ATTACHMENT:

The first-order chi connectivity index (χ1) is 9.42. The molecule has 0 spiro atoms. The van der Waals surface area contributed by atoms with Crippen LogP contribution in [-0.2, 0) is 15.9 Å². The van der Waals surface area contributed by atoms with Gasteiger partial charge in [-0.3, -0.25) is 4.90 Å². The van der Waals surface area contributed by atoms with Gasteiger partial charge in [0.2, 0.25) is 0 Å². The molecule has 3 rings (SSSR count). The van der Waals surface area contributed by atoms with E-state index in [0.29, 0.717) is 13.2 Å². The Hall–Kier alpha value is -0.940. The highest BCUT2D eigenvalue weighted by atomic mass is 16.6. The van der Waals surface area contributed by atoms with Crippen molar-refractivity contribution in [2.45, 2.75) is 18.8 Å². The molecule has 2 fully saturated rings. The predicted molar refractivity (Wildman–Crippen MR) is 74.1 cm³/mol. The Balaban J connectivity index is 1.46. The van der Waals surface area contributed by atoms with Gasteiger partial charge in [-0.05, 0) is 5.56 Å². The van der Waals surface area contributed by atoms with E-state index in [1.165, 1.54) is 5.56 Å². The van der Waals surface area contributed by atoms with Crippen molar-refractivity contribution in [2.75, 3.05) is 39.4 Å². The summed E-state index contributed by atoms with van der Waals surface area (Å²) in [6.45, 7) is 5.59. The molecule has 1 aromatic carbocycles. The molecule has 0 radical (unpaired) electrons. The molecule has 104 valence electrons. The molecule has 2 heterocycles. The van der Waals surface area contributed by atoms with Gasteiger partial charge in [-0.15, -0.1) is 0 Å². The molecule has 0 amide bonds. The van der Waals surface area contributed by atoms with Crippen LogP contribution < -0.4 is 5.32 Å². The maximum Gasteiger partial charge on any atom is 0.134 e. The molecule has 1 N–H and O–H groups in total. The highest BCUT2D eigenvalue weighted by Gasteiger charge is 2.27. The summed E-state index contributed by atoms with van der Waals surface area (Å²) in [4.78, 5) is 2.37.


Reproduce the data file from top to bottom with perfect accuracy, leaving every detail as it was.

The first-order chi connectivity index (χ1) is 9.42. The molecule has 0 spiro atoms. The van der Waals surface area contributed by atoms with Crippen LogP contribution in [-0.2, 0) is 15.9 Å². The van der Waals surface area contributed by atoms with Gasteiger partial charge in [-0.3, -0.25) is 4.90 Å². The van der Waals surface area contributed by atoms with Gasteiger partial charge in [0.2, 0.25) is 0 Å². The molecule has 3 rings (SSSR count). The van der Waals surface area contributed by atoms with E-state index in [0.29, 0.717) is 13.2 Å². The Hall–Kier alpha value is -0.940. The highest BCUT2D eigenvalue weighted by atomic mass is 16.6. The van der Waals surface area contributed by atoms with Crippen molar-refractivity contribution in [2.45, 2.75) is 18.8 Å². The molecule has 2 fully saturated rings. The predicted molar refractivity (Wildman–Crippen MR) is 74.1 cm³/mol. The Balaban J connectivity index is 1.46. The van der Waals surface area contributed by atoms with Gasteiger partial charge in [-0.05, 0) is 5.56 Å². The van der Waals surface area contributed by atoms with E-state index in [1.165, 1.54) is 5.56 Å². The van der Waals surface area contributed by atoms with Crippen molar-refractivity contribution in [2.75, 3.05) is 39.4 Å². The summed E-state index contributed by atoms with van der Waals surface area (Å²) in [6.45, 7) is 5.59. The molecule has 1 aromatic carbocycles. The molecule has 0 radical (unpaired) electrons. The molecule has 104 valence electrons. The molecule has 2 heterocycles. The van der Waals surface area contributed by atoms with Gasteiger partial charge in [-0.15, -0.1) is 0 Å². The molecule has 0 amide bonds. The van der Waals surface area contributed by atoms with Crippen LogP contribution < -0.4 is 5.32 Å². The maximum Gasteiger partial charge on any atom is 0.134 e. The molecule has 1 N–H and O–H groups in total. The highest BCUT2D eigenvalue weighted by Gasteiger charge is 2.27. The summed E-state index contributed by atoms with van der Waals surface area (Å²) in [4.78, 5) is 2.37.